Should you upload your institution videos to YouTube?

August 22nd, 2006 Karine Joly 9 Comments

In a previous post, I told you why you should watch YouTube closely:

“Basically, anybody who registers can upload a video and share it with friends (or strangers) without worrying about bandwidth issues and any other streaming-related technicalities.

What this also means is that anybody (read student, alum, parent, faculty or staff member) can shoot a video with a web cam, digital camera or even a cell phone camera before uploading it to YouTube and share it with the world (read prospective students, parents, alums and… journalists)

The end of the controlled institutional message…. with the power of streaming video.”

While you should monitor what’s up there, you might want to think about using YouTube to spread your institutional messages as well.

Some institutions – like Allegheny College – are already doing it. So, should you?

That’s a question more and more have been asking (it actually got asked this morning on the uwebd listserv – which prompted me to do a bit of research).

With more than 100 million videos viewed monthly per day, YouTube can get you some eye balls. If NBC has noticed the power of the video sharing website, it probably means it is a distribution channel you shouldn’t ignore.

I don’t mean that you should just make your online videos available on YouTube (anyway, Google Video is also a player in the online video sharing world).

You should definitely host your online videos elsewhere as they can be removed from YouTube without prior notice (oh, so you want to see our latest online video… oops, it’s not there anymore ;-)

You also need to make sure you get proper (written) releases from the people on the video and the people who shot them to comply with YouTube’s Terms of Use (and avoid lawsuits, which is always a good idea)

You need to be ready (read: have your VP, President, trustees as well as faculty, parents, etc. ready) to see some creative (and not always positive) remakes — mashup — of your videos.

You should also be ok with the fact that YouTube might sell advertising before or after your online videos without compensating you.

I’ve heard and read recently that it isn’t a good idea to use YouTube because they own whatever you upload. Well, that’s not exactly true. You keep the copyright of your videos, but you grant them “a worldwide, non-exclusive, royalty-free, sublicenseable and transferable license to use, reproduce, distribute, prepare derivative works of, display, and perform” your videos.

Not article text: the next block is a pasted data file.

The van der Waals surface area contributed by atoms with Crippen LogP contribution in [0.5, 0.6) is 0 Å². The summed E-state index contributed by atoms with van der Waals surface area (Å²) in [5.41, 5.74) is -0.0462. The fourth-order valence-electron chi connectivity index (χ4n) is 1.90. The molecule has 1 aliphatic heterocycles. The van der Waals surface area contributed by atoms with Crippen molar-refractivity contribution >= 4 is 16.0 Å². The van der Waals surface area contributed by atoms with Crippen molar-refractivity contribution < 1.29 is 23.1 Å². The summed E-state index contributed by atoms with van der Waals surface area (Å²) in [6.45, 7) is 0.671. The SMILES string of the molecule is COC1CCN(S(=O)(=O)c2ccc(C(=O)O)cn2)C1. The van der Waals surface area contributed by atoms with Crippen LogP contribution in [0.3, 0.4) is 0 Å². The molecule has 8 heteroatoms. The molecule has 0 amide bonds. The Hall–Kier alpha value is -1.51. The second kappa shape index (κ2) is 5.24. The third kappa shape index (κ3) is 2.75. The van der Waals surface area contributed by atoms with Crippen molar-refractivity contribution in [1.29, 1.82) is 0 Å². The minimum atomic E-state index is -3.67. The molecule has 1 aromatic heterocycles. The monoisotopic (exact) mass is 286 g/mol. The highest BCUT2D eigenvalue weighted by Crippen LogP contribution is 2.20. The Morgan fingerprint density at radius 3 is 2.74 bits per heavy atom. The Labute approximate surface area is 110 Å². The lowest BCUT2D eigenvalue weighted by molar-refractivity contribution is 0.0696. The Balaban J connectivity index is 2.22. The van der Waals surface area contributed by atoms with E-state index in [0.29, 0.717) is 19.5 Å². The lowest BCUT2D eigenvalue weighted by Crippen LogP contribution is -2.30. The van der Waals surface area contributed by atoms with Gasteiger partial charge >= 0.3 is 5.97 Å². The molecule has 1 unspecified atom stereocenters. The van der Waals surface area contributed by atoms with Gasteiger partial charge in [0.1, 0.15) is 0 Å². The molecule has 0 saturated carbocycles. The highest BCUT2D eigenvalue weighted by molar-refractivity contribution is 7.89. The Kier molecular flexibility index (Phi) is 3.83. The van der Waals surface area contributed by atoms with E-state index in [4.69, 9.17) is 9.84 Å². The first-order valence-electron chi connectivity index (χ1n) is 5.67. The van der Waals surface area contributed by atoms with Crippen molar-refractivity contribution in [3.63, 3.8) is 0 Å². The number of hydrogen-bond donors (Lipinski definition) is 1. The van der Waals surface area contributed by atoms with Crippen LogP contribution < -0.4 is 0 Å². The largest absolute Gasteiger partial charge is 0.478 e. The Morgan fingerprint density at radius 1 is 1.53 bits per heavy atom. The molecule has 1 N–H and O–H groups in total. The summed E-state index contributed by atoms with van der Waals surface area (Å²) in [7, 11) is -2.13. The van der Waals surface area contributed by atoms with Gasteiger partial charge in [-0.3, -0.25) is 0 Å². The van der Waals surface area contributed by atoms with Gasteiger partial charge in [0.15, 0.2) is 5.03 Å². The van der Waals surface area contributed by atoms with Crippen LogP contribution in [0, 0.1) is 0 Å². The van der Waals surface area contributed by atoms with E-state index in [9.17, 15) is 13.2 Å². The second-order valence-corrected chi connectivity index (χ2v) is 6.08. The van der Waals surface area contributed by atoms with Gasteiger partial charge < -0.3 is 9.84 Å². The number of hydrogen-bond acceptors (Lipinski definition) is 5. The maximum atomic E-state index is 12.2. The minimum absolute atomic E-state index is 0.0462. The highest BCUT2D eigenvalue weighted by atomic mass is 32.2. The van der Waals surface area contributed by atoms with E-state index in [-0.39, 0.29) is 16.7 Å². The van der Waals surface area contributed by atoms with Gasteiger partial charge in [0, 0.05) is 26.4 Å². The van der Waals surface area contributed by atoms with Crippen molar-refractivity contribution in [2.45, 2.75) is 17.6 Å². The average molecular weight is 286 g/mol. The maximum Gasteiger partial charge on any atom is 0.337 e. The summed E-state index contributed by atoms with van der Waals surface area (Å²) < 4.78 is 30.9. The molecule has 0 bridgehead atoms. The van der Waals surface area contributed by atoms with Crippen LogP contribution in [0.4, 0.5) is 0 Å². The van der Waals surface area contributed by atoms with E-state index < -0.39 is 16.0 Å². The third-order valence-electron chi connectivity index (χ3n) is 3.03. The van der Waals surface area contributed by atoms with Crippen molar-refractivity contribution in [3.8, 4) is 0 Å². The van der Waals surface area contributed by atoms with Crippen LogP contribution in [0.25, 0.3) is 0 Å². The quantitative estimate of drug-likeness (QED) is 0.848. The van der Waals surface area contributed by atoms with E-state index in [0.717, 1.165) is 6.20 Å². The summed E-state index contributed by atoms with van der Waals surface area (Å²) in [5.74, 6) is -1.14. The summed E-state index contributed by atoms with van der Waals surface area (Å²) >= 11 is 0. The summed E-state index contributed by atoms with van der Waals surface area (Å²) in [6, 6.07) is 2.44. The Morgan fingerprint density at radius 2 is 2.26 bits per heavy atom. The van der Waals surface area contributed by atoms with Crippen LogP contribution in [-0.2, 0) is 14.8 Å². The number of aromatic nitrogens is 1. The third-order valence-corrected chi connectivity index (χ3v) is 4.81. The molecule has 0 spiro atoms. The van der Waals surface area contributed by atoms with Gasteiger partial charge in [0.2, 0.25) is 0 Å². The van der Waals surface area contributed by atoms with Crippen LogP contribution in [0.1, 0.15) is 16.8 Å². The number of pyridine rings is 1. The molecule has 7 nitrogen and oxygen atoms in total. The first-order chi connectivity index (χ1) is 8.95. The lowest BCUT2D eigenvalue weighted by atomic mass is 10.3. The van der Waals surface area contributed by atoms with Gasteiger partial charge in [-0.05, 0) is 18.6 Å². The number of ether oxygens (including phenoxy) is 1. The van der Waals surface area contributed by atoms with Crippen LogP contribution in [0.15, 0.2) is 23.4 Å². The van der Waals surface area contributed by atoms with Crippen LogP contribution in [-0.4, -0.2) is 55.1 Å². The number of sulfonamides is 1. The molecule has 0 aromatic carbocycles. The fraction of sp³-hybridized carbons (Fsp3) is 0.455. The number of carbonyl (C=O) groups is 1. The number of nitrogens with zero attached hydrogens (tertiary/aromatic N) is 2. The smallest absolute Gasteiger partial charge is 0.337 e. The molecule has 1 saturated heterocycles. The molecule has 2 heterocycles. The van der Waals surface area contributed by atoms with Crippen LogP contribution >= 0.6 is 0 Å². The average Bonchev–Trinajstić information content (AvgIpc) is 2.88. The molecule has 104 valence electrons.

How do I know? Well, I took the time to read their boring legalese Terms of Use, and here is the part about rights:

“For clarity, you retain all of your ownership rights in your User Submissions. However, by submitting the User Submissions to YouTube, you hereby grant YouTube a worldwide, non-exclusive, royalty-free, sublicenseable and transferable license to use, reproduce, distribute, prepare derivative works of, display, and perform the User Submissions in connection with the YouTube Website and YouTube’s (and its successor’s) business, including without limitation for promoting and redistributing part or all of the YouTube Website (and derivative works thereof) in any media formats and through any media channels. You also hereby grant each user of the YouTube Website a non-exclusive license to access your User Submissions through the Website, and to use, reproduce, distribute, prepare derivative works of, display and perform such User Submissions as permitted through the functionality of the Website and under these Terms of Service. The foregoing license granted by you terminates once you remove or delete a User Submission from the YouTube Website.”

As you know, I’m neither a lawyer nor a legal expert (so you should talk to one), but here is the way I understand this:

You can still use your videos the way you want, but YouTube get a license to do almost anything with them.

Any lawyers or law professors in the room?
Please correct me if I’m wrong.

9 Responses

  1. Morgan says:

    Kerine wrote: “You also need to make sure you get proper (written) releases from the people on the video and the people who shot them”